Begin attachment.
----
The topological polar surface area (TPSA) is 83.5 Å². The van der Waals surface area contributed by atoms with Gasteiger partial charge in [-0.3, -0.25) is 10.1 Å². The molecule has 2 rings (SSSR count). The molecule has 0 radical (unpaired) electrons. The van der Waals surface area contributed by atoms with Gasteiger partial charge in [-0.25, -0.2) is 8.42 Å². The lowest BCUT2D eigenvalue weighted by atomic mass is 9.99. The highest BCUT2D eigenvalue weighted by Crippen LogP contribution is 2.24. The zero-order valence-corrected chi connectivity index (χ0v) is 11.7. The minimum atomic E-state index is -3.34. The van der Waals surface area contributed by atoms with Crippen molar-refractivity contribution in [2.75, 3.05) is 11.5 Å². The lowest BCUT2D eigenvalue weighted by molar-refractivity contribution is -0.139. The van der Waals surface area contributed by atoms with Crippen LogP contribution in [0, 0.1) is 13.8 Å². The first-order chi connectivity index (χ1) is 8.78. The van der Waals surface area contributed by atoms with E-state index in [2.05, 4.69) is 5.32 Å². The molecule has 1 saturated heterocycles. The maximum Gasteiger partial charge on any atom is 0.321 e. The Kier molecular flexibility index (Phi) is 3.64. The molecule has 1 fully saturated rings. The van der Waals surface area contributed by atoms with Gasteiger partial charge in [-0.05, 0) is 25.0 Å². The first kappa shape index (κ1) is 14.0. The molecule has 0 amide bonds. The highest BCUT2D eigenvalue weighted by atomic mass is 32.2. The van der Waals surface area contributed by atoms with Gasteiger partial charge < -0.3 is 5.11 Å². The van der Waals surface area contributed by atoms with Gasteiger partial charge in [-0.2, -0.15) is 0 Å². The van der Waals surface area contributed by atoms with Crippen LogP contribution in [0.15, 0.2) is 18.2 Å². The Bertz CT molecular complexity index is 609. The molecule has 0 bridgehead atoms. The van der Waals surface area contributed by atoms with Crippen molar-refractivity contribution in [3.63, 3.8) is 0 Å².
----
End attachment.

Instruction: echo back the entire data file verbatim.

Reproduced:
The topological polar surface area (TPSA) is 83.5 Å². The van der Waals surface area contributed by atoms with Gasteiger partial charge in [-0.3, -0.25) is 10.1 Å². The molecule has 2 rings (SSSR count). The molecule has 0 radical (unpaired) electrons. The van der Waals surface area contributed by atoms with Gasteiger partial charge in [-0.25, -0.2) is 8.42 Å². The lowest BCUT2D eigenvalue weighted by atomic mass is 9.99. The highest BCUT2D eigenvalue weighted by Crippen LogP contribution is 2.24. The zero-order valence-corrected chi connectivity index (χ0v) is 11.7. The minimum atomic E-state index is -3.34. The van der Waals surface area contributed by atoms with Crippen molar-refractivity contribution in [2.75, 3.05) is 11.5 Å². The lowest BCUT2D eigenvalue weighted by molar-refractivity contribution is -0.139. The van der Waals surface area contributed by atoms with Crippen LogP contribution in [0, 0.1) is 13.8 Å². The first-order chi connectivity index (χ1) is 8.78. The van der Waals surface area contributed by atoms with E-state index in [2.05, 4.69) is 5.32 Å². The molecule has 1 saturated heterocycles. The maximum Gasteiger partial charge on any atom is 0.321 e. The Kier molecular flexibility index (Phi) is 3.64. The molecule has 1 fully saturated rings. The van der Waals surface area contributed by atoms with Gasteiger partial charge in [-0.05, 0) is 25.0 Å². The first kappa shape index (κ1) is 14.0. The molecule has 0 amide bonds. The highest BCUT2D eigenvalue weighted by atomic mass is 32.2. The van der Waals surface area contributed by atoms with Gasteiger partial charge < -0.3 is 5.11 Å². The van der Waals surface area contributed by atoms with Gasteiger partial charge in [-0.2, -0.15) is 0 Å². The van der Waals surface area contributed by atoms with Crippen LogP contribution in [0.15, 0.2) is 18.2 Å². The Bertz CT molecular complexity index is 609. The molecule has 0 bridgehead atoms. The van der Waals surface area contributed by atoms with Crippen molar-refractivity contribution in [3.63, 3.8) is 0 Å².